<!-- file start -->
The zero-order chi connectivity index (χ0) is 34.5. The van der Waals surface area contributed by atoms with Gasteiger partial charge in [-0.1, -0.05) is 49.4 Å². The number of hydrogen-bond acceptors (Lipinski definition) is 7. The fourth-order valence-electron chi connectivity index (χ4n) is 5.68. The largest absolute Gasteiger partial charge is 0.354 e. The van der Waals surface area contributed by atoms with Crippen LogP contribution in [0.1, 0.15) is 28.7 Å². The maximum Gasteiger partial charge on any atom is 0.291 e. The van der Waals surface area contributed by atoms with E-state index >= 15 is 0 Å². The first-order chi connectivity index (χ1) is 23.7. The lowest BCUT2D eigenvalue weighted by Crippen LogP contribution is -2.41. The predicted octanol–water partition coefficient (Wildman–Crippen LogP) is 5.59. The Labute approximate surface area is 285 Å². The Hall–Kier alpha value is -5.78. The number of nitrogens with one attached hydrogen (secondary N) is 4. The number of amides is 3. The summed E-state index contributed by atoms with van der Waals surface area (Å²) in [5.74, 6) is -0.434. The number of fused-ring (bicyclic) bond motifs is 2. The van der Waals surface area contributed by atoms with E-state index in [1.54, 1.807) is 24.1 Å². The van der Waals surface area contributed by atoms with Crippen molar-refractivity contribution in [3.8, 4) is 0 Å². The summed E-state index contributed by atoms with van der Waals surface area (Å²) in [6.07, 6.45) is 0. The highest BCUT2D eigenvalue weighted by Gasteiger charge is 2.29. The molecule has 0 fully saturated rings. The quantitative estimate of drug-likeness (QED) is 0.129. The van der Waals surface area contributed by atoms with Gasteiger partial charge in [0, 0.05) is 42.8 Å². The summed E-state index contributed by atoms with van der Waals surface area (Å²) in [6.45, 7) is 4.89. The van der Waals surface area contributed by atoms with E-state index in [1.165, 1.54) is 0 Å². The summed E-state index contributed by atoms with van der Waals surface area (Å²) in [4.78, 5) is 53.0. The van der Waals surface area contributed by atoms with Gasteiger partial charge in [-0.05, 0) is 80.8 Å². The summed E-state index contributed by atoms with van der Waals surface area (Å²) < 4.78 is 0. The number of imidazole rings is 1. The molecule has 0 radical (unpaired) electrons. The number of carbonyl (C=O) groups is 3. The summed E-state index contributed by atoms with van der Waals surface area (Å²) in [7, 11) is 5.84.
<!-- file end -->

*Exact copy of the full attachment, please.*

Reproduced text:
The zero-order chi connectivity index (χ0) is 34.5. The van der Waals surface area contributed by atoms with Gasteiger partial charge in [-0.1, -0.05) is 49.4 Å². The number of hydrogen-bond acceptors (Lipinski definition) is 7. The fourth-order valence-electron chi connectivity index (χ4n) is 5.68. The largest absolute Gasteiger partial charge is 0.354 e. The van der Waals surface area contributed by atoms with Crippen LogP contribution in [0.1, 0.15) is 28.7 Å². The maximum Gasteiger partial charge on any atom is 0.291 e. The van der Waals surface area contributed by atoms with E-state index >= 15 is 0 Å². The first-order chi connectivity index (χ1) is 23.7. The lowest BCUT2D eigenvalue weighted by Crippen LogP contribution is -2.41. The predicted octanol–water partition coefficient (Wildman–Crippen LogP) is 5.59. The Labute approximate surface area is 285 Å². The Hall–Kier alpha value is -5.78. The number of nitrogens with one attached hydrogen (secondary N) is 4. The number of amides is 3. The summed E-state index contributed by atoms with van der Waals surface area (Å²) in [5.74, 6) is -0.434. The number of fused-ring (bicyclic) bond motifs is 2. The van der Waals surface area contributed by atoms with E-state index in [1.54, 1.807) is 24.1 Å². The van der Waals surface area contributed by atoms with Crippen molar-refractivity contribution in [3.8, 4) is 0 Å². The summed E-state index contributed by atoms with van der Waals surface area (Å²) in [6.07, 6.45) is 0. The highest BCUT2D eigenvalue weighted by Gasteiger charge is 2.29. The molecule has 0 fully saturated rings. The quantitative estimate of drug-likeness (QED) is 0.129. The van der Waals surface area contributed by atoms with Gasteiger partial charge in [0, 0.05) is 42.8 Å². The summed E-state index contributed by atoms with van der Waals surface area (Å²) in [6.45, 7) is 4.89. The van der Waals surface area contributed by atoms with E-state index in [1.165, 1.54) is 0 Å². The summed E-state index contributed by atoms with van der Waals surface area (Å²) in [4.78, 5) is 53.0. The van der Waals surface area contributed by atoms with Gasteiger partial charge in [-0.05, 0) is 80.8 Å². The summed E-state index contributed by atoms with van der Waals surface area (Å²) < 4.78 is 0. The number of imidazole rings is 1. The molecule has 0 radical (unpaired) electrons. The number of carbonyl (C=O) groups is 3. The summed E-state index contributed by atoms with van der Waals surface area (Å²) in [7, 11) is 5.84.